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Picture it: New York City, 2016, a Chelsea pier studio rooftop patio. There’s an open bar serving unremarkable rose, and cigarettes are starting to light the twilight like urban fireflies. The woman sitting next to me is nursing her umpteenth plastic cup of wine, and she waves her cigarette like she’s saging the air in my direction. “So,” she says, in a voice I’ve heard a million times, “I like, love your getup! What is this, like, about?” I’m wearing a lavender and gold, multi-frilled dress, with a glittered veil hanging from a large bejeweled headbow. For once, this lady was the only one to not get the picture. Far from costume, my dress was something much more.

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Lolita fashion has always been on the edges of the “real fashion world”, a fact never truer than during New York Fashion Week. While every designer has their day across the city, in fashion shows large and small, lolita fashion was historically left out of the spectacle. Even when we, the Lolitas of New York City, managed to bring a contingent to the front rows, we had yet to see any of our favorite styles and series grace the physical runways. That all changed Sunday when we finally saw lolita fashion in its rightful place on the catwalk. Under the umbrella headline of China Fashion Collective, four Chinese designers, Krad Lanrete, Soufflesong, BMOST, and Lolitimes, displayed various lolita, vintage, and Asian-inspired fashion lines.

I was lucky enough to be asked to attend as a VIP lolita fashion blogger by Chinese-American press Han Media, and loved seeing the experimental and couture designs brought to life in trailing, lacy splendor on the runway. Here’s what I wore to NYFW:

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I wanted to hit that high couture note in my coordinate, and for me this means ballgowns done in lolita proportions. This dress and bow are both by Baby the Stars Shine Bright, a Japanese designer I would love to see given their proper due on the billings of NYFW.

What I personally enjoyed most was that lolita fashion was finally recognized for what it always has been: a true art form of thread and fabric, beyond the realm of costume and firmly in the land of fashion, to be revered alongside the rest of the fashion world despite its niche market. The innovation of the designers married the past and future of both Western and Eastern styles. There were traditional Chinese closures and high collars mixed with the lines and details of Victorian and Edwardian eras; brush-stroke bamboo and butterflies found their place with perfectly coiled ribbons and cage-structured skirts.

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The designers of the China Fashion Collective take their applause to not only the watchers of NYFW, but the livestreams of the world.

Check out the full photo gallery of runway shots below the jump!

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Trend Alert: Enamel Pin Collections

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1: @shop.luella of @pinksamurai’s heart collection; 2: @innaboxdesign; 3: Cherished Cliche; 4: @pinship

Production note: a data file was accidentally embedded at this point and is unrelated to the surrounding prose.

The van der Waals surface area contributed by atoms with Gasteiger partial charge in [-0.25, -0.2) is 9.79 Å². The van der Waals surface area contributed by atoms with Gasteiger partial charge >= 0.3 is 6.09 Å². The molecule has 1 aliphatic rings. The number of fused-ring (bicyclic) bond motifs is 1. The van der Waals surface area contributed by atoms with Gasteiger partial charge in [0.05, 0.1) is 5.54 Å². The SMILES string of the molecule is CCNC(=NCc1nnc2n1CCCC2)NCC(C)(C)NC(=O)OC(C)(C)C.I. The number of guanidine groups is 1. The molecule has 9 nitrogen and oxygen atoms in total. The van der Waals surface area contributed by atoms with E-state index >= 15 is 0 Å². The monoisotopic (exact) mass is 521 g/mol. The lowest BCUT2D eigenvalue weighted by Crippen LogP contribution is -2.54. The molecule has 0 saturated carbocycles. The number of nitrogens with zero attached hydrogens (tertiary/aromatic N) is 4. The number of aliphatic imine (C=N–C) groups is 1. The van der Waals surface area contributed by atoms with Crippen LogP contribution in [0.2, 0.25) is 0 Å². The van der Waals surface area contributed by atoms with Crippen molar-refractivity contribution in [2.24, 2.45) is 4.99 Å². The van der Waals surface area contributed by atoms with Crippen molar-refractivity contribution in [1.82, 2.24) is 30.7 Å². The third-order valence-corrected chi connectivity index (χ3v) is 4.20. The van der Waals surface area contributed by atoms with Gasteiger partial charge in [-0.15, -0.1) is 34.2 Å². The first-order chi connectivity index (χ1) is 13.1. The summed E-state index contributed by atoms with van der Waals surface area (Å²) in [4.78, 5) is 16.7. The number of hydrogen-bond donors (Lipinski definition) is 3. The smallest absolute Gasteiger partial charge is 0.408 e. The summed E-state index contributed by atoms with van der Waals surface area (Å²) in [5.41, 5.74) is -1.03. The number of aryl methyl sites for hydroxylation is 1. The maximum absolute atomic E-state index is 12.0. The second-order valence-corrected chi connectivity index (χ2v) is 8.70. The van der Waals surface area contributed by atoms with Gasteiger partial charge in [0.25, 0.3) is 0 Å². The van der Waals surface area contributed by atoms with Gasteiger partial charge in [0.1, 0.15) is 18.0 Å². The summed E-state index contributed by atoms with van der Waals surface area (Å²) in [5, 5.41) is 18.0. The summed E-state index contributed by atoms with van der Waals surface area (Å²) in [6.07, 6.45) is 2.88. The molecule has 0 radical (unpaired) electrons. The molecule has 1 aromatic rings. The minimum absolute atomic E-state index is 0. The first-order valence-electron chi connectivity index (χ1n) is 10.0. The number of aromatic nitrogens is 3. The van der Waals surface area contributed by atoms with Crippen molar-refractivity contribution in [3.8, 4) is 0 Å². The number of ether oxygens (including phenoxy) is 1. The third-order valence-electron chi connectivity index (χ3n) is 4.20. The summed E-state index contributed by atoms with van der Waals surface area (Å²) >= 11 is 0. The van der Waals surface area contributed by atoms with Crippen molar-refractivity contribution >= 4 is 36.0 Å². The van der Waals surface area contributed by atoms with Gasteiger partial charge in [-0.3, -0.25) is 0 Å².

Showing off your cult fandoms and kawaii style has never been easier or more wearable with this latest Insta-popular trend: enamel pins. Small enough to fit on any jacket or bag, and designed by kawaii nerds for kawaii nerds, there is most definitely at least one pin that will tickle your fancy.

While some people only have one or two, the most popular trend is to amass a collection – hopefully tagging each individual maker so everyone can grab one of their favorites! The hunt is part of the fun: each one is uniquely designed by small artists, and there is no one-stop-shop for all your enamel pin needs. I picked up my first pin at Planet Cute in Brooklyn – pink text that reads simply ‘kawaii’. You can scour the Instagram hashtags for ‘#enamelpins’ or ‘#pingame’ to find ones you like, or search enamel pins on Etsy. Use them to show off your favorite movie or TV show (check out Barb here from Stranger Things… snap her up here, she’s limited edition!) or just, y’know, cats dressed as donuts and macarons. And best of all, they’re pretty affordable, so feel free to start an enamel-pin harem without breaking the piggy. Here’s nine more of our favorites!

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L to R – 1: Pink Crystal Cluster; 2: Birth Control; 3: You Must Be a Mermaid; 4: Bye Felicia; 5: Team Mystic (best team sorry everyone! ;) But they do make Valor and Instinct as well); 6: Candy Unicorn; 7: Clever Girl Jurassic Park; 8: Polly Pocket; 9: Kawaii Babe

Do you have a pin collection already, or a favorite pin shop? Are you designing enamel goodies into the wee hours of the night? Leave us a comment!

Why Body Acceptance Needs to Be Bigger (And What That Means)

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After Parfaitdoll.com’s spotlight on Bustle.com for plus-size lolita fashion (most notably for this article interviewing two plus-size lolita cuties! Take a read if you missed it!) I got to thinking about body acceptance in lolita fashion, and other kawaii styles. Body acceptance is something we need to talk about more as fashionistas – of every stripe and style.